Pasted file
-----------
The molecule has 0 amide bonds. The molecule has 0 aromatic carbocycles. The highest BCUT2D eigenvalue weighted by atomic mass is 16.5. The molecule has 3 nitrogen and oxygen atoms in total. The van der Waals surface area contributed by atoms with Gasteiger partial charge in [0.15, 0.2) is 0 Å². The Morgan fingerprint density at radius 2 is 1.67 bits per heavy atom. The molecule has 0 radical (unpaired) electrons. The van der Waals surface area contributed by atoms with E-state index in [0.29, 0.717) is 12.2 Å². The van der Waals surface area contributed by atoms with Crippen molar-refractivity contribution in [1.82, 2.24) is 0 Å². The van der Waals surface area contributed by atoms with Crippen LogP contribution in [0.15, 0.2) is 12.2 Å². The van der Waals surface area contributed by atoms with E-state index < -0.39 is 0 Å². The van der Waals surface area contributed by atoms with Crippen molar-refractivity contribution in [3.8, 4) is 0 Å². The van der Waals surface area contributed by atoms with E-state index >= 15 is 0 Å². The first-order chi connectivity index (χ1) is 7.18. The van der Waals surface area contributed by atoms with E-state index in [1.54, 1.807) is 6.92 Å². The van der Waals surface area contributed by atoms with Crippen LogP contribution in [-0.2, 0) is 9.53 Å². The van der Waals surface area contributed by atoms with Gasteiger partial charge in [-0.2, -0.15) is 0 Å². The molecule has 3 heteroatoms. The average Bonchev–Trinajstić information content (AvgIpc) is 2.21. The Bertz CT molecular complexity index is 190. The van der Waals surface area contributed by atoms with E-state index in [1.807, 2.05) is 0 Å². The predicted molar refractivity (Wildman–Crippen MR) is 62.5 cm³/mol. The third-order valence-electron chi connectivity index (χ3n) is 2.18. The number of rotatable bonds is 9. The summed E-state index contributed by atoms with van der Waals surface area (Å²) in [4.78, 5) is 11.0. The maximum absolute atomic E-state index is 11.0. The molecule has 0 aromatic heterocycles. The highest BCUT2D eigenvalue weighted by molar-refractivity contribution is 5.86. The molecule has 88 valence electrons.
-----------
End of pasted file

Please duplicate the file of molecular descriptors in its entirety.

The molecule has 0 amide bonds. The molecule has 0 aromatic carbocycles. The highest BCUT2D eigenvalue weighted by atomic mass is 16.5. The molecule has 3 nitrogen and oxygen atoms in total. The van der Waals surface area contributed by atoms with Gasteiger partial charge in [0.15, 0.2) is 0 Å². The Morgan fingerprint density at radius 2 is 1.67 bits per heavy atom. The molecule has 0 radical (unpaired) electrons. The van der Waals surface area contributed by atoms with E-state index in [0.29, 0.717) is 12.2 Å². The van der Waals surface area contributed by atoms with Crippen molar-refractivity contribution in [1.82, 2.24) is 0 Å². The van der Waals surface area contributed by atoms with Crippen LogP contribution in [0.15, 0.2) is 12.2 Å². The van der Waals surface area contributed by atoms with E-state index < -0.39 is 0 Å². The van der Waals surface area contributed by atoms with Crippen molar-refractivity contribution in [3.8, 4) is 0 Å². The van der Waals surface area contributed by atoms with E-state index >= 15 is 0 Å². The first-order chi connectivity index (χ1) is 7.18. The van der Waals surface area contributed by atoms with E-state index in [1.54, 1.807) is 6.92 Å². The van der Waals surface area contributed by atoms with Crippen LogP contribution in [-0.2, 0) is 9.53 Å². The van der Waals surface area contributed by atoms with Gasteiger partial charge in [-0.2, -0.15) is 0 Å². The molecule has 3 heteroatoms. The average Bonchev–Trinajstić information content (AvgIpc) is 2.21. The Bertz CT molecular complexity index is 190. The van der Waals surface area contributed by atoms with E-state index in [1.807, 2.05) is 0 Å². The predicted molar refractivity (Wildman–Crippen MR) is 62.5 cm³/mol. The third-order valence-electron chi connectivity index (χ3n) is 2.18. The number of rotatable bonds is 9. The summed E-state index contributed by atoms with van der Waals surface area (Å²) in [4.78, 5) is 11.0. The maximum absolute atomic E-state index is 11.0. The molecule has 0 aromatic heterocycles. The highest BCUT2D eigenvalue weighted by molar-refractivity contribution is 5.86. The molecule has 88 valence electrons.